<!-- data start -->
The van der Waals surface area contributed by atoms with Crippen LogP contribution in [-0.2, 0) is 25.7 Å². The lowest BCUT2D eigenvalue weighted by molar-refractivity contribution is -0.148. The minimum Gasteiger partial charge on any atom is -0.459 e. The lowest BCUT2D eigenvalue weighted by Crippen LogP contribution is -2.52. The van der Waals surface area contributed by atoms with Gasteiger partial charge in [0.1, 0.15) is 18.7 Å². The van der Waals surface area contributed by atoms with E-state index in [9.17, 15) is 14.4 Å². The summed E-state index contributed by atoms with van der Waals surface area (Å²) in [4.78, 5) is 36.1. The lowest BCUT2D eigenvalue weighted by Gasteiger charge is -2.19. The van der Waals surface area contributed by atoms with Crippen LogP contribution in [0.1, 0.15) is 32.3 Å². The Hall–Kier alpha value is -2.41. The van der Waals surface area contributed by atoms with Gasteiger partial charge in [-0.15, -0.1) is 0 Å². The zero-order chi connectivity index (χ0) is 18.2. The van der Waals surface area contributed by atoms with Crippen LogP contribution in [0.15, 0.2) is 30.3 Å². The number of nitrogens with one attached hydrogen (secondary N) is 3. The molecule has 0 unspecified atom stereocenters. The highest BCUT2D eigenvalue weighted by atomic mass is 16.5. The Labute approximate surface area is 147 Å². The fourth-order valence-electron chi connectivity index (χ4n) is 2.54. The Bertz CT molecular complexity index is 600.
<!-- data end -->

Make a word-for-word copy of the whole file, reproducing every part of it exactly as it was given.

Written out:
The van der Waals surface area contributed by atoms with Crippen LogP contribution in [-0.2, 0) is 25.7 Å². The lowest BCUT2D eigenvalue weighted by molar-refractivity contribution is -0.148. The minimum Gasteiger partial charge on any atom is -0.459 e. The lowest BCUT2D eigenvalue weighted by Crippen LogP contribution is -2.52. The van der Waals surface area contributed by atoms with Gasteiger partial charge in [0.1, 0.15) is 18.7 Å². The van der Waals surface area contributed by atoms with E-state index in [9.17, 15) is 14.4 Å². The summed E-state index contributed by atoms with van der Waals surface area (Å²) in [4.78, 5) is 36.1. The lowest BCUT2D eigenvalue weighted by Gasteiger charge is -2.19. The van der Waals surface area contributed by atoms with Crippen LogP contribution in [0.1, 0.15) is 32.3 Å². The Hall–Kier alpha value is -2.41. The van der Waals surface area contributed by atoms with Gasteiger partial charge in [-0.15, -0.1) is 0 Å². The zero-order chi connectivity index (χ0) is 18.2. The van der Waals surface area contributed by atoms with Crippen LogP contribution in [0.15, 0.2) is 30.3 Å². The number of nitrogens with one attached hydrogen (secondary N) is 3. The molecule has 0 unspecified atom stereocenters. The highest BCUT2D eigenvalue weighted by atomic mass is 16.5. The Labute approximate surface area is 147 Å². The fourth-order valence-electron chi connectivity index (χ4n) is 2.54. The Bertz CT molecular complexity index is 600.